You can see, then, that FedBizOpps is a robust tool for doing opportunity and historical research. How detailed you want to get in your search depends a great deal on your business’s particular needs. In my business development role, my usual searches have involved particular keywords and specific agencies within the government (DoD, NASA). With keyword searches, the tricky thing is to use the right terminology–calling things what the customer is likely to call them or what industry calls them. And even when you narrow down your search parameters, you can still find yourself facing a couple dozen pages of different opportunities. Because the uses of FBO are so varied, I’ll just pass along some general tips for those of you asked to “go look for business.”
- Again, use keywords as the government uses them.
- Focus on actual solicitations rather than pre-solicitation notices because pre-solicitation notices, while they provide useful information, usually don’t have money behind them (yet).
- That said, there are times when it’s useful to go through Requests for Information or “Sources Sought” notices. These are notices of interest by a government agency: they know they need a particular product or service, but they don’t know how much it might cost or how complicated it might be to build the product. Responding to an RFI is a way to get your company’s name “on the list” should an actual contract solicitation be released.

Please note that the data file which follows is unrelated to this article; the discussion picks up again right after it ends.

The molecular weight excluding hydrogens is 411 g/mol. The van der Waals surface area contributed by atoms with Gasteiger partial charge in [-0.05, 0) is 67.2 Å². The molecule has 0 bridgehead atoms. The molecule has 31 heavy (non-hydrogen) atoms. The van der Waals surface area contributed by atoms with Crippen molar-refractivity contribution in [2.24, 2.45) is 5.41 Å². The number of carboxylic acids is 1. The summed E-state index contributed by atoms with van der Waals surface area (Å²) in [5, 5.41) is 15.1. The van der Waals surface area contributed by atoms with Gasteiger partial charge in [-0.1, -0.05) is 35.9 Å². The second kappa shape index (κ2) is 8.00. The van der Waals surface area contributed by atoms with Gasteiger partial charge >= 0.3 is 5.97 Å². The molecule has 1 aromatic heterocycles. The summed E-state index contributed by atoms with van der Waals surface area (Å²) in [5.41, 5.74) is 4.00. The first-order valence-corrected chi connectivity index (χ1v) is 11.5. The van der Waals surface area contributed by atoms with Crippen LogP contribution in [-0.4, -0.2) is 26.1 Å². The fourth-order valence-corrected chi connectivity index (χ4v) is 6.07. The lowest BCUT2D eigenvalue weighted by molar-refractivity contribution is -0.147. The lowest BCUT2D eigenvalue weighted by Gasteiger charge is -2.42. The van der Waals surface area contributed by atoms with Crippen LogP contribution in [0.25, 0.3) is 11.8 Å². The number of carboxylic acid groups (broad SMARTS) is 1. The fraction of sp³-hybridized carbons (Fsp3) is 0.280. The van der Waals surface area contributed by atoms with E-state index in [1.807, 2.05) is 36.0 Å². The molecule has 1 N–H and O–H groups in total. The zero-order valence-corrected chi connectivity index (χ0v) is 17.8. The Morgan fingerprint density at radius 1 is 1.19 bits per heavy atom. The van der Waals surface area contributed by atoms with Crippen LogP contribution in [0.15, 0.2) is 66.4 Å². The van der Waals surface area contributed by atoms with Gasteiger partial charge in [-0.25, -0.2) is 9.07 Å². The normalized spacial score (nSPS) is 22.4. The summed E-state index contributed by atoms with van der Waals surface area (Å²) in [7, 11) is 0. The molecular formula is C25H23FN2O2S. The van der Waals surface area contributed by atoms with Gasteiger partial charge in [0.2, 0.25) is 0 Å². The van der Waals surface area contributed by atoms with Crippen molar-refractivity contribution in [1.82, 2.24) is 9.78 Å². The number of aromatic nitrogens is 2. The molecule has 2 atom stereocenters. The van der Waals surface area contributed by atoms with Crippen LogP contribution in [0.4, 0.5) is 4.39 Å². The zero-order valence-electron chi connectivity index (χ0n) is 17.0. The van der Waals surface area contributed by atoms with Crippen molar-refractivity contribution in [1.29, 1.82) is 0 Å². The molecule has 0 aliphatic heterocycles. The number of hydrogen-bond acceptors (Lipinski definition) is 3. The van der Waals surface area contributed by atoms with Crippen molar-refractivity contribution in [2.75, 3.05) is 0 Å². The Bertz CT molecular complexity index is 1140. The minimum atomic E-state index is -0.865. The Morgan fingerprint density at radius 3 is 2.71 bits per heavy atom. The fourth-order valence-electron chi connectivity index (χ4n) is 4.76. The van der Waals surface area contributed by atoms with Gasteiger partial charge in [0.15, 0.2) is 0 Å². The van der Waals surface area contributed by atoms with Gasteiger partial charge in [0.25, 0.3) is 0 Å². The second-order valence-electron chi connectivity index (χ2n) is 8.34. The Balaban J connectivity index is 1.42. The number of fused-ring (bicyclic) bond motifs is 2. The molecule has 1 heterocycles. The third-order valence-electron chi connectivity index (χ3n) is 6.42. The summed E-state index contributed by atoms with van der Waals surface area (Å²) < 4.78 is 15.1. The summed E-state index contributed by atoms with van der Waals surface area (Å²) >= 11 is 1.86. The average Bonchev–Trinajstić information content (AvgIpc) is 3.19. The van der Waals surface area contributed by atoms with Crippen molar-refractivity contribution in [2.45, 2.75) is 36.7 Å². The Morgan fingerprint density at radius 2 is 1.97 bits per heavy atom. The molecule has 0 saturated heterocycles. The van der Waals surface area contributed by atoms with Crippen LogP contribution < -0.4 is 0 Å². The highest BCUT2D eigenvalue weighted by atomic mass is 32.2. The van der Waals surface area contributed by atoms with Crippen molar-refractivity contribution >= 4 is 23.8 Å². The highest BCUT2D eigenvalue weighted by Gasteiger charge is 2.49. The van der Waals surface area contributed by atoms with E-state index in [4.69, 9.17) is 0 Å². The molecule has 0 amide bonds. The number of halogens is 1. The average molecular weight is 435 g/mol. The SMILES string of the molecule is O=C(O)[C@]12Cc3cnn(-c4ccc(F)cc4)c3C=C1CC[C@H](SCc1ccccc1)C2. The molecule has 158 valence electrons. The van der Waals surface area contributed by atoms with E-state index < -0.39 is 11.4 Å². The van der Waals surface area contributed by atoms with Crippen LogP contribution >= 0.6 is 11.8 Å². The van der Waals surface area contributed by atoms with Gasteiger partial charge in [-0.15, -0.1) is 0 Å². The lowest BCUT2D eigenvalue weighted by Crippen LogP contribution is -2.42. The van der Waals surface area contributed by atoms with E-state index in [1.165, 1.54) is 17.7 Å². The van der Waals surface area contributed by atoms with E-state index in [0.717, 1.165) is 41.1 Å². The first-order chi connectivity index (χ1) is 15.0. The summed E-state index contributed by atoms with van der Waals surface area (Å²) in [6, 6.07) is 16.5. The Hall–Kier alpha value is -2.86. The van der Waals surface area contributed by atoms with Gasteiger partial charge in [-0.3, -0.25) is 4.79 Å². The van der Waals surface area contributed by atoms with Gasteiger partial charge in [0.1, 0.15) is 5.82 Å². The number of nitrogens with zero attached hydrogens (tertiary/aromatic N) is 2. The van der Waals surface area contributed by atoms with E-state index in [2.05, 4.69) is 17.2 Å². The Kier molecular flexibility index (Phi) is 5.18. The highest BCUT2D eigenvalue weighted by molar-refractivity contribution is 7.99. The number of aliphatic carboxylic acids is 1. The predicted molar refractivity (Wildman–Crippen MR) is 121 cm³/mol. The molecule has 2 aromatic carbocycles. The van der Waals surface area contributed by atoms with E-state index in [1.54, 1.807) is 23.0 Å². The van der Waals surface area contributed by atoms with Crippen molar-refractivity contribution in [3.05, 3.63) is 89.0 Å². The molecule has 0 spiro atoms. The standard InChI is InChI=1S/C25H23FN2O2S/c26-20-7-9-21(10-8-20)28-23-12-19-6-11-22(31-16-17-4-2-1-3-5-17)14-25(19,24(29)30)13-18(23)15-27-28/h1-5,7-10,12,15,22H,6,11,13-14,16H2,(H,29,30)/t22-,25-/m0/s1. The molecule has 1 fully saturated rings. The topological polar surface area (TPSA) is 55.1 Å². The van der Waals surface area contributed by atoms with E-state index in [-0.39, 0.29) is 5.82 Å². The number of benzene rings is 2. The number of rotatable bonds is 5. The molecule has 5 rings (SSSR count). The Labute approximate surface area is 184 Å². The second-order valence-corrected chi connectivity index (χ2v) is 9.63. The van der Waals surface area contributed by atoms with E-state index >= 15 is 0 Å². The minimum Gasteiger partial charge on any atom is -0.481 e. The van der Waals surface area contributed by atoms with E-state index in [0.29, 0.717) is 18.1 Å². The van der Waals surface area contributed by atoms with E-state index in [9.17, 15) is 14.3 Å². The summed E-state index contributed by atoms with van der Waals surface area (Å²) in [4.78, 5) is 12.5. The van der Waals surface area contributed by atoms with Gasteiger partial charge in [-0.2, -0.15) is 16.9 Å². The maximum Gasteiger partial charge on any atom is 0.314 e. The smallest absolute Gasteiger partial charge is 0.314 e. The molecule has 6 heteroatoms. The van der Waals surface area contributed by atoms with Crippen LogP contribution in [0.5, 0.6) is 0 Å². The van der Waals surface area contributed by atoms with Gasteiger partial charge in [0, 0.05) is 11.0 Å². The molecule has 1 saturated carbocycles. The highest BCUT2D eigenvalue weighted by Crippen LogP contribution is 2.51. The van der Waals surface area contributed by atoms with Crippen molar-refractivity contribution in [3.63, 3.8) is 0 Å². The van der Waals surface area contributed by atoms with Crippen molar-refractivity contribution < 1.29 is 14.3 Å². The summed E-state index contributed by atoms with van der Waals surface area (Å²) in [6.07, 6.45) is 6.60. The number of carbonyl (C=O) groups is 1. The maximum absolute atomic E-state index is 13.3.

- If you’re doing an active search for opportunities you can write a proposal response to NOW, I wouldn’t go back much farther than 90 days. The reason being, if it’s an active solicitation, they rarely have due dates more than 90 days out.
- Keep in mind your proposal team’s bandwidth: how big is the proposal document expected to be? What is the due date? How many people do you have on vacation at the moment? Can you get a good proposal together in the time granted?
- Are you already doing the sort of work sought by the solicitation? That will determine how easy it is to show your past performance or value proposition to the customer.
- Does the opportunity represent work your company has wanted to get into but hasn’t yet? If so, you’ll need to show how your business could add value. You also might need to find an organization (as a prime or subcontractor) to be your partner on the proposal–and that takes time to set up as well.
- Be on the lookout for signs that a solicitation might have been written with one particular contractor in mind. Officially, the government is supposed to have full and open competition; in reality, the companies closest to a particular agency are most familiar with that agency/command’s needs and so are usually the best able to meet the need. Examples of solicitations that seem “custom-made” for one particular company include a lot of very specific business requirements; a large proposal page count with a very short deadline; or specific clearance or business location requirements for the personnel that usually only an existing on-site contractor can fulfill. It’s not that you can’t or shouldn’t compete in those circumstances, but it’s best to be aware of the uphill battle you might face and the challenges you’ll have proving that your company can offer a product/service clearly superior to the on-site contractor. And who knows? That solicitation just might have been written for you!
Government contracting is its own special flavor of business, and it can take a while to learn how it works. However, once you learn the ins and outs of how the game is played–and it is a game, nothing I’ve seen in 10 years has convinced me otherwise–the easier and more effective your business development process can become.